Sunday, April 18, 2010

White / Jewish

I found this great article on [Feministe] yesterday, and it led me to this article at [Racialicious] which then led me on a long journey of Wikipedia, Google, and random soft-drinks, rediscovering my own Jewish identity that has become -- for me, and many young American Jews -- submerged because of our need to assimilate.

In both these articles, the authors make mention of what it's like not to know what it means to be "Jewish".

For me, that was never a problem. I was always aware that I was/am Jewish. Maybe not what it meant, or why it mattered, but I never forgot. Nobody would let me.

Growing up I got picked on at school a lot for being Jewish (among other things). I remember playground taunts about the Holocaust being made-up, or beatings from kids who didn't like "smartass Jews", who'd then take my lunch money because "all Jews have lots of cash".

Even being called a "kike" became a normal part of my existence after a while. At first I didn't know what the name meant, but when I did... I got used to it in the same way that a dog gets used to being kicked, always flinching before the blow so that it lands easier. I'd maneuver ahead of the coming slur and say how I didn't mind, or that it was no big deal. The obvious problem was that I did this to avoid further humiliation or talk of being "Jewish", of being "different".

See, where I grew up, if you were cool with slurs, then you were cool in general. And if you took offense at them, well, then you were a fucking pansy, and over-sensitive.

Even now this still affects me profoundly when it comes to the use of language in bigotry. Racial slurs just don't bother me like they do other people, if only because I've had far worse done to me that name-calling seems almost welcome.

I remember my synagogue being tagged with graffiti, especially swastikas. I remember neo-Nazis at the beach would routinely chase me after an acquaintance who hung out with them let slip I was a Jew. I remember being excluded from Christmas celebrations at school -- and seated at my own "Hanukkah table" by myself to celebrate all alone. (Nobody bothered to notice that it wasn't even Hanukkah at the time.) I remember being admonished by my teachers in high school not to be depressed over break just because I couldn't have a Christmas. (Some even went so far as to give me patronizing extra-credit, for whateverfuckingreason.)

I remember the awkwardness of every Christian's attempt to convert me, to "save me" before my soul was condemned to Hell for rejecting the love of Jesus Christ. I remember Boyscouts, and having to leave eventually because I couldn't take one kid's constant antisemitic remarks about "kikes" and "greedy Jews" and those goddamn Protocols of the Elders of Zion. I remember during my time working with a band in Anaheim, and meeting black people who were members of the NOI (Nation of Islam) and how they'd glare at me, saying Jews are part of the "great white conspiracy" to enslave the black race. They'd quote Louis Farrakhan and tell me I was part of the "devil's people".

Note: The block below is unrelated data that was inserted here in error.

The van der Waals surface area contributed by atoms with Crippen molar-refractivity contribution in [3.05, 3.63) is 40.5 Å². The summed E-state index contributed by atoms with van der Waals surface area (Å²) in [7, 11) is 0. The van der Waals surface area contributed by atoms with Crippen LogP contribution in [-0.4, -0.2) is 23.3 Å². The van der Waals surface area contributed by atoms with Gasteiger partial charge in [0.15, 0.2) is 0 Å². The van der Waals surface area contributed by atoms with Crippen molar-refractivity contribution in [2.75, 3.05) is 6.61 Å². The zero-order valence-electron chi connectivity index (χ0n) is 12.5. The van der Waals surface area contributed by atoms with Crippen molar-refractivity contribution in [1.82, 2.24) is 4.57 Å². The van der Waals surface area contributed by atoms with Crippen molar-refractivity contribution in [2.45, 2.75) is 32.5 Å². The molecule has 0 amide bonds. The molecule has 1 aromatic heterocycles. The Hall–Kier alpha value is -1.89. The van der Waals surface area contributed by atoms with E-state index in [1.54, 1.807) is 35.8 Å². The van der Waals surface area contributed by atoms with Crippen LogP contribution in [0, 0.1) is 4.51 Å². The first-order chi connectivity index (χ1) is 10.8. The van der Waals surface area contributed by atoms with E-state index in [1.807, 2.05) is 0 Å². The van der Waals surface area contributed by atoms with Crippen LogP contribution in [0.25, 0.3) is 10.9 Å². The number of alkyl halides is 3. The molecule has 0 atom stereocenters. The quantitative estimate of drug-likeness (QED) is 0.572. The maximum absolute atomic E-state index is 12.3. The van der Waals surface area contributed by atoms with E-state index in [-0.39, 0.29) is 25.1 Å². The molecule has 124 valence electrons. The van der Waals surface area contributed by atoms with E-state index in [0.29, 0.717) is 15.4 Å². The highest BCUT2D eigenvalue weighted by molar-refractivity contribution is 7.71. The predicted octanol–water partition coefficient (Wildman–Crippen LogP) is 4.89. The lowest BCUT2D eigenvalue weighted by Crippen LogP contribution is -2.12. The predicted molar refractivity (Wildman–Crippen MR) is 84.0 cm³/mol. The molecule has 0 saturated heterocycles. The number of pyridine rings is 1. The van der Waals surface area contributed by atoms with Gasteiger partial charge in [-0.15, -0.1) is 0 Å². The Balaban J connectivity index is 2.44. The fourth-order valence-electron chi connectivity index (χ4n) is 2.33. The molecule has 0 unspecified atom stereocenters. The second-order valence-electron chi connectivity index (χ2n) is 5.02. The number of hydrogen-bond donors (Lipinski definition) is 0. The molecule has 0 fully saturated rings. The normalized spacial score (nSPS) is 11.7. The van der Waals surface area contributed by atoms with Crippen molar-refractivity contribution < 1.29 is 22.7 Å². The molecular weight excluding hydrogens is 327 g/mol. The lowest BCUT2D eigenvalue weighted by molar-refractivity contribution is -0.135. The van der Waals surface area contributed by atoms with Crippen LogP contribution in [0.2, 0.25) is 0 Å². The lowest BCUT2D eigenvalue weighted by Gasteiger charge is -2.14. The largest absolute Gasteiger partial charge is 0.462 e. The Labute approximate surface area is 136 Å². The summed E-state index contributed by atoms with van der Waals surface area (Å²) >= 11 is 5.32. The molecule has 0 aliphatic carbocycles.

I remember so many sad and terrible things that I've pretended to forget, or just ignored as I moved forward in life. I've assimilated and stood out simultaneously. Both proud, and secretly afraid of my heritage, precisely because I know what it feels like to be oppressed... but I also know what it feels like to belong.

See, being white (via skin-color) means I can "pass". I can hide. I can be just another Moe on the block, and nobody would ever suspect if I just keep my head down and let the prejudice pass over me. But really, that's just pathetic; I'm too damn opinionated to assimilate. And besides, no matter how well I conformed, or hid myself, people would always remember, and if you stood out just a little bit I knew what was next: awkwardness and ignorance.

Nowadays I don't really care one way or the other about antisemitism. I've since learned the hard lesson that ignorance will grow in the absence of experience, and that only by living -- as best as I may -- can people see what I mean when I say, "I'm not white; I'm Jewish. I'm not a race; I'm part of a people."

 Those articles are the beginnings of what will be (for me) a reawakening of my own self-identity, both as "the other" and as someone hidden in the "mainstream". They are amazingly similar to many of my own thoughts & experiences, and I suggest ya'll check 'em out for further reading.


2 footnotes:

Anonymous said...

How do you think you would be different if you had grown up in a similar situation (the only Jewish kid) but without the anti-semitism? Im my grade schools people didn't really know or care about each other's religions, and our holiday activities always focused on Christmas/Hanukkah/Kwanzaa together.

I'm just wondering if you think it would've been preferable to have your Jewishness be considered "unimportant"--people wouldn't be mean to you for being a Jew, but I don't know if they would be really interested in learning about it from you specifically either. Well actually, I'm not sure--let me think...

Zek J Evets said...

i suppose i'd rather my jewishness was considered unimportant, just because it would have avoided a lot of the bad experiences i went through.

altogether, i think it depends on where/when you grew up as to whether religious, racial, or other categories will be an issue for you. for me, growing up in the 90's of socal, being admittedly jewish was probably both a blessing and a curse, depending on the situation.